Malaria elimination leans heavily on large-scale administration of the frontline antimalarial drugs, artemisinin combination therapy (ACTs). Some campaigns test for infection, the “screen & treat” approach. Other campaigns simply treat everyone regardless of infection status in mass drug administrations (MDAs).

“It’s not possible to generalize,” how drug campaigns handle pregnancy, according to Patrick Kachur, malaria branch chief at the CDC. There are many campaigns and multiple institutions behind them, sometimes in partnerships. According to Kachur:

"In some of the MDA trials or pilot programs currently pregnant women were excluded by design.  In others they were not (or that detail has not been reported).  In most of the test and treat approaches pregnant women were usually included (occasionally receiving a different treatment regimen than children and non-pregnant adults if they tested positive)."

As a result, women who are or might be in the first trimester of pregnancy are being given artemisinin in some campaigns. Some pregnant women treated for malaria might not even be infected with the disease. WHO guidelines call for quinine and clindamycin in the first trimester of pregnancy--when the mother actually has malaria.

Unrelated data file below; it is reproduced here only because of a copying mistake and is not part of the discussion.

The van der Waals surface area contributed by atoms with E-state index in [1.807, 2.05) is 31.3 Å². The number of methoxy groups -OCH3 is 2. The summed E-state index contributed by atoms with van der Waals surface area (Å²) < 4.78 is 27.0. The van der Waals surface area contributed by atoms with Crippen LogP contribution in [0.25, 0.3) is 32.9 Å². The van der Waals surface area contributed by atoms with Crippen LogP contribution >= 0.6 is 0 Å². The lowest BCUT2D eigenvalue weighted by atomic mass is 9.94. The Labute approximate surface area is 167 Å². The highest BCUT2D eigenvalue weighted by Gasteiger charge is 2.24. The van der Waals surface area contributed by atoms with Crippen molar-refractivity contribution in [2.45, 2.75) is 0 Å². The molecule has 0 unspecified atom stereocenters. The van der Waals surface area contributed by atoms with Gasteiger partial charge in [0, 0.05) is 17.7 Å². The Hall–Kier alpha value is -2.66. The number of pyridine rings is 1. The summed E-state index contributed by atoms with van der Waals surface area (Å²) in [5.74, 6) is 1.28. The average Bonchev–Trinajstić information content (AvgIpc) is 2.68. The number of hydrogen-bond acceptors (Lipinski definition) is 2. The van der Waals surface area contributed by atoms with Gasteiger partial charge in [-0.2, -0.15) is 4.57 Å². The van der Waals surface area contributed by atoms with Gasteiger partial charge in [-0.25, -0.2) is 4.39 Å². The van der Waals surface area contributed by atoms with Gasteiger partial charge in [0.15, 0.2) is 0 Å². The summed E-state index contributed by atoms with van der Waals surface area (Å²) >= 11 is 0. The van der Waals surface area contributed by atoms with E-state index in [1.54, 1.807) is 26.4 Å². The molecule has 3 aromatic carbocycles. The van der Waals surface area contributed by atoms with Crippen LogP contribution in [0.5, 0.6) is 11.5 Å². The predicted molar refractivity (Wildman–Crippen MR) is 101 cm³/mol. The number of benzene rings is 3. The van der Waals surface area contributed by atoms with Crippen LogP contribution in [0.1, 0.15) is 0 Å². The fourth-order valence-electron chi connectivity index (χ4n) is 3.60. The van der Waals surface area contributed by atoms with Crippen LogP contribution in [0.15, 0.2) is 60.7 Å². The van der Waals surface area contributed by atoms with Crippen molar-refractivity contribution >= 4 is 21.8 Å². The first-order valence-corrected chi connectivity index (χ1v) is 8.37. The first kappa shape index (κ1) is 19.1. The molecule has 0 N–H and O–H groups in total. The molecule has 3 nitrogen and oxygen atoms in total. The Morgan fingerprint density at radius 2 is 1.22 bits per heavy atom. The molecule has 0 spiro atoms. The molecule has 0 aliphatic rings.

Artemisinin appears to be safe for mothers in all stages of pregnancy. However, in animals, artemisinin is embryotoxic and causes birth defects. (See review here.) The animal exposures to artemisinin were not extreme but adjusted to be near the equivalent, WHO-recommended therapeutic dose for humans. Even so, animal models can be misleading. The shorter development period in rats might be far more sensitive to artemisinin exposure than the more prolonged development process in humans and that “could have a protective effect for human fetuses,” as one researcher noted. Artemisinin might be safe—or not.

Assessing risk: prioritize obstetrics or malaria control?

In 2007, researchers wrote that larger, “methodologically rigorous” studies of artemisinin and pregnancy were “urgently required.” The authors worried that “early pregnancy loss will be difficult to detect, especially in communities where artemisinins are likely to be used most frequently.”